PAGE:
June 12, 2015 at 10:09 pm #88699kvollandSpectator
Best words in this world are Surgery followed by clear margins. Way to go on being able to have surgery. I have to say that is probably one of the biggest tumors I have ever heard of so I think you might get that award too. It really sounds like you have a good team on your side. And remember it is not all bad there is a there is the thread with people’s survival milestones. There you will find plenty of good news and you can add yours to it too.
Good luck and Keep us posted.
KrisVJune 12, 2015 at 9:31 pm #88698lainySpectator
Dear Kathy, first I want to give you a YIPPEE! We love the word surgery and you have done all the right things and your Doctor sounds awesome! With your positive attitude and successful surgery you have a great chance of beating this. We do have miracles and lots of hope on this Board and now you have a bigger family here as well. Please keep us updated about your progress as we truly care. Below is a sight that you may find helpful:June 12, 2015 at 9:22 pm #11390knfarrowSpectator
Hi All –
I was diagnosed with cholangiocarcinoma on January 15, 2015. I was really quite fine in the fall, then Christmas Eve I started feeling bad and had nausea and vomiting. The nausea and vomiting continued through New Year’s. I finally saw my internist on January 5, and he ordered my first CT which I had on January 9. I credit him with saving my life. I’m 43 years old and healthy and had no other symptoms besides nausea and vomiting. The CT revealed a huge liver mass taking over the entire left lobe of my liver and compressing my stomach (causing the nausea and vomiting). He got me in with the hepatologist on Monday, January 12. By then I was so weak that I could hardly walk, so I was admitted for the rest of my evaluation – MRI, PET scan, biopsy. After the biopsy came back with cholangiocarcinoma, I got my port and started chemo with cisplatin and gemcitibine on January 16.
I did three cycles of chemo and got better clinically. I was able to eat more and got stronger and was more mobile, although I still couldn’t be up for more than about an hour at a time because the tumor pressed on my diaphragm and aorta making it hard to breathe and my heart race. My oncologist thought the tumor felt smaller on exam. My liver enzymes and my bilirubin never changed and have always remained normal. We were all shocked when the tumor had not shrunk at all on the subsequent scan. My oncologist is STILL mystified by that because I was clinically better.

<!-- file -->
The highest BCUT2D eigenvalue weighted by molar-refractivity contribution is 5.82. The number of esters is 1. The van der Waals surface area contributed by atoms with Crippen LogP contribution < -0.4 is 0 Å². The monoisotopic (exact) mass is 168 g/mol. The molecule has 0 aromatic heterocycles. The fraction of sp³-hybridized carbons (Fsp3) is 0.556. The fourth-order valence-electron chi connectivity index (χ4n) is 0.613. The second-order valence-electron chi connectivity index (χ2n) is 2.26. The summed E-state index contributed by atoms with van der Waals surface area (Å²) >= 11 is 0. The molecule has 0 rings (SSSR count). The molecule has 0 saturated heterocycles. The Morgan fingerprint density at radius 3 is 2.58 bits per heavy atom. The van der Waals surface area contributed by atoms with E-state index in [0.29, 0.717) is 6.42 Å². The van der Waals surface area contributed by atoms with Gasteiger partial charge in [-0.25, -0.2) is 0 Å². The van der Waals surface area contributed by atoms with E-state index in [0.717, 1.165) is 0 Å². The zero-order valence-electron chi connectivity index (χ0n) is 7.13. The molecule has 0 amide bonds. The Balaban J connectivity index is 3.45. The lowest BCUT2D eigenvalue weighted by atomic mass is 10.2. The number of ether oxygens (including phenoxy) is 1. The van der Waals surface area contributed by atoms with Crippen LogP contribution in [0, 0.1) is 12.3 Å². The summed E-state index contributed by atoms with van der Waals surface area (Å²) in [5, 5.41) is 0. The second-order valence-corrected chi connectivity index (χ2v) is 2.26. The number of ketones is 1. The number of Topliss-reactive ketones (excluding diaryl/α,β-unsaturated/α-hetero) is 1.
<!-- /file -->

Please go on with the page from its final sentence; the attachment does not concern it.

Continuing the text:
I had surgery on March 30, 2015, to remove my tumor. The initial thought was that it would be a palliative surgery because it was so large. However, I have an AMAZING surgeon, and she got it out with clean margins. I had three positive nodes with the rest being negative. My tumor weighed 20 pounds. Both my surgeon and oncologist are thrilled with the surgical resection, and for the first time, they both think I have a shot at beating this. I have an enormous cross-shaped scar over my abdomen because that’s what it took to get the tumor out. Post-operatively, I was not able to tolerate solid food again and lost another 15 pounds post-op before I was finally readmitted at the end of April to go on TPN. However, a CT scan and an upper endoscopy at that time showed no tumor recurrence a month after surgery and about 6 weeks after chemo. My CA 19-9 was 23 (down from a peak around 1000).
My feeding intolerance just gradually got better on its own. I have now been off TPN and eating well for three weeks. I finally feel the best I’ve felt since this started. So, since I’ve recovered from my surgery, my oncologist wants to start chemo again. Even though there’s no great data to support post-operative chemo, she wants to give it every shot because I did get a good resection and am relatively young and healthy. So, next week, I start oxaliplatin and xeloda. We’re going to do three cycles and then repeat a CT and my CA 19-9.
My emotions are all over the place because I desperately want to beat this. I always have even when it looked so grim in the beginning. My oncologist didn’t have me go straight to surgery initially because I was so sick, she thought it would kill me. Still, I’m dreading the chemo starting again because I don’t want to feel bad again. However, I need to take every opportunity to keep this beast down.
Also, I want to beat this because I have three little kids – a 6 year old and 4 year old twins. They need their mommy! That’s my story in a nutshell. I didn’t read a lot in the beginning because I was so sick, and everything I looked at was so bad. Now as I’m hopefully starting to move towards the time of waiting and hoping it doesn’t come back, I really needed to come and read about some others who have made it. SO, thanks for reading my story, and I’ll be around.
- The forum ‘Introductions!’ is closed to new topics and replies.